Monday, April 18, 2011


What I've learned so far...

you can do something in an instant that will give you heartache for the rest of your life.

it's taking me a long time to become the person I want to be.

you should always leave loved ones with loving goodbyes. It may be the last time you see them.

you can keep going long after you think you can't.

 we are responsible for what we do and say, no matter how we feel.

either you control your attitude or it controls you.

heroes are the people who do what has to be done when it needs to be done, regardless of consequences(I'm looking at you, Fukushima power plant workers).

sometimes when I'm angry I have the right to be, but that doesn't give me the right to be cruel.

maturity has more to do with what types of experiences you've had and what you've learned from them and less to do with how many birthdays you've celebrated.

no matter how bad your heart is broken, the world doesn't stop for your grief.

our background and circumstances may have influenced who we are, but we are responsible for who we become.

you shouldn't be so eager to find out a secret. It could change your life forever.

two people can look at the exact same thing and see something totally different. Perspective is a personal and an amazing thing.

even when you think you have no more to give, when someone you care about cries out to you, you will help.

credentials on the wall do not make you a decent human being.

the people you care about most in life are taken from you too soon.

love really can change everything.

Thursday, April 14, 2011

Self-teaching myself a new language.

Alright, so I really have to come clean right now. I've been living in Japan for a little over a year. I still only speak limited Japanese and can't read it. Correction, I can now read 20 of the basic hiragana characters. I don't know why. I feel like I've basically let myself down while living here so far.

I got all 3 levels of Rosetta Stone six months before moving to Japan. Yep, I've had it since September of 2009. Can we say wtf am I doing not speaking Japanese then? But in my defense, there were some problems with the tracking file in the program, so it would always make me repeat lessons I had already completed and wasn't tracking how far I'd gotten in the lessons at all. After a few frustrating phone calls to the Rosetta Stone customer service line, they reset the pin for the program. So basically. Uninstall, reinstall. Luckily for me, I didn't have to do any uninstalling since I was just going to put the reset program on my new macbook. Um....anyways. I just did that. Installed it on the mac. Like, two days ago. I've had this computer for, oh.....6 months. Haha. 6 months seems to be the trend in this story. But sadly, no. The whole one year thing is the trend. One year living in a foreign country, surrounded by it daily, and I'm still not speaking it.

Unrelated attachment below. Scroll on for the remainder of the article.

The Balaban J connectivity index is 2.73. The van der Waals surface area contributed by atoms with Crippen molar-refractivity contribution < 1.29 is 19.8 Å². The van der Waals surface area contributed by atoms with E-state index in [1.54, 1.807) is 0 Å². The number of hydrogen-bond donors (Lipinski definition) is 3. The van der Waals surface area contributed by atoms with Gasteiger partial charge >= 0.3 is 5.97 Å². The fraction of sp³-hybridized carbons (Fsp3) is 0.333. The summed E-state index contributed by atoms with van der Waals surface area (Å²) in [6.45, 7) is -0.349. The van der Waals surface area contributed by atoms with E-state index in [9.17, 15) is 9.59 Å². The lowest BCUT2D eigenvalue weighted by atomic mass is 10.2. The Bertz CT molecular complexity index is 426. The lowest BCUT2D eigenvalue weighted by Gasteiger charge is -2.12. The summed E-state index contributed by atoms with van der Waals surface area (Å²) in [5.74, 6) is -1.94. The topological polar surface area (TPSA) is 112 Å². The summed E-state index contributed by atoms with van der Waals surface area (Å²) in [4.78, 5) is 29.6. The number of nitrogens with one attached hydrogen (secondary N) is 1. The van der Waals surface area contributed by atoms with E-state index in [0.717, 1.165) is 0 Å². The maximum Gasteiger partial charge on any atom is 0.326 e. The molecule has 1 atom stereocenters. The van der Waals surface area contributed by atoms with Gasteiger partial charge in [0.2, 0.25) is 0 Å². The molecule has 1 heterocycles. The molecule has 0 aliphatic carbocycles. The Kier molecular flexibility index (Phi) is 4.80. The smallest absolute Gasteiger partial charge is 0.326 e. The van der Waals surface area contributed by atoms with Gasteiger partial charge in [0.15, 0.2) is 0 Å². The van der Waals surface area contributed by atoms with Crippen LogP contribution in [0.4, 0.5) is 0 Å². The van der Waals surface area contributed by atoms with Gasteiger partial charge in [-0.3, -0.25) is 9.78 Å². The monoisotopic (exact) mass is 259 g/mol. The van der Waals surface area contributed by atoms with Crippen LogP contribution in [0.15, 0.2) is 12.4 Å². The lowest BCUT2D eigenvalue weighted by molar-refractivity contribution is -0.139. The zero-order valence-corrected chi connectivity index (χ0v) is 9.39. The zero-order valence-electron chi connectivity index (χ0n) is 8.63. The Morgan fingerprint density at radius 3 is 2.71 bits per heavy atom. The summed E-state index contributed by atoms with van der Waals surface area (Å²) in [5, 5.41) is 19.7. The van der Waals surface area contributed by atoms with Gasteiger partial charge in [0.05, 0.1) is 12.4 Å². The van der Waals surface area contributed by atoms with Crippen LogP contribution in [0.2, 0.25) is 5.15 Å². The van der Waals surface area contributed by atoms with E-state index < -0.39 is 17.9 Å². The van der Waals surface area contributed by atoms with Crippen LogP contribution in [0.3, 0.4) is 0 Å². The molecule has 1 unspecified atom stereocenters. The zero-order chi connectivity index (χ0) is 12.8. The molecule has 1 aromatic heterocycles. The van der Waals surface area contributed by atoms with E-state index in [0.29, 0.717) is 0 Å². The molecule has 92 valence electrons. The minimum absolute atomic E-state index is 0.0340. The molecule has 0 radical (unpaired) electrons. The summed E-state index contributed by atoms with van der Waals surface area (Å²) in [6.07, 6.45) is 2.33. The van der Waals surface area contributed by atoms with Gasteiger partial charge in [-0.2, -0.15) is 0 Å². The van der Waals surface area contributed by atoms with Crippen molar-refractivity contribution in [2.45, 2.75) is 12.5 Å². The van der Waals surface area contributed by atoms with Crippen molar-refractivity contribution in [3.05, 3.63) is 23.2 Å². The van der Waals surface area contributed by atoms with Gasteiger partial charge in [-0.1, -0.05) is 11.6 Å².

Oh, a little off-topic rant. I've always hated when people in the US declare "Learn English or get out" or "I shouldn't have to press one for English, this is America!" Well, you know what. You all can suck it with that attitude. It's difficult living in a foreign country and not knowing the language. But you know what....I'm a foreigner in Japan. And maybe some of them feel that way, but to my face everyone is extremely accommodating for me, since I don't speak Japanese. I hope all of you that say that never, ever go on vacation or live abroad anywhere unless you are completely fluent in the language. But wait, even if you do, they should speak English for you, right? Because it's the universal language? Ha! Until you've lived it, you have no idea how frustrating, difficult, and embarrassing it can be when you don't know how to say something that you need/want to. I'm actually loathing going back to the states because of the rude attitudes everyone has in America. Seriously. Hate me if you must. But it's true. I'm going to have culture-shock upon returning because I'm not going to be used to everyone being such self-involved, unaccommodating twats all the time. (No, I know this doesn't apply to everyone in the US. But compared to here....a lot of people seem mean and self-absorbed.) Oh, and P.S. Unless you're Native American, someone along the line in your family was a foreigner in America, too. Just a heads up. *Steps down from the soapbox*

Phew! Sorry about that. Anyways. My mom got me these amazing self-teaching workbooks for hiragana and katakana for Christmas. I cracked one of them maybe twice before, but it was a half-hearted attempt. Well, I'm diving in head first. I've already learned and memorized 20 basic hiragana. From there I'll move to the basic 46. And then the derivatives of those. From there I'll move to Katakana characters. And then Kanji. And so forth. While also doing speaking lessons, so I can read, write and speak it. My goal is to pass the JLPT 2....sometime within the next couple years. It's going to be hard work. But I want it. Why? Because then I can work internationally. I could translate for people. I would be certified bilingual. Yes, there is a JLPT 1 test. Yes, I would love to pass it. I've heard it's extremely difficult. If I can pass 2, I'll be happy. And probably at least try to pass one then. By the way, there are 5 levels of the JLPT. Gotta start from the bottom at 5. I'm making it a priority to study everyday, at least for a little bit. You can't learn a new language without really putting in some effort, especially a difficult one like Japanese. But I want to speak it. I want to be able to write it, read it, type it....everything. And hopefully it will be beneficial to me in my life.

So....that's the news. Teaching myself Japanese. I'll try to update as I progress. Maybe even in Japanese? :]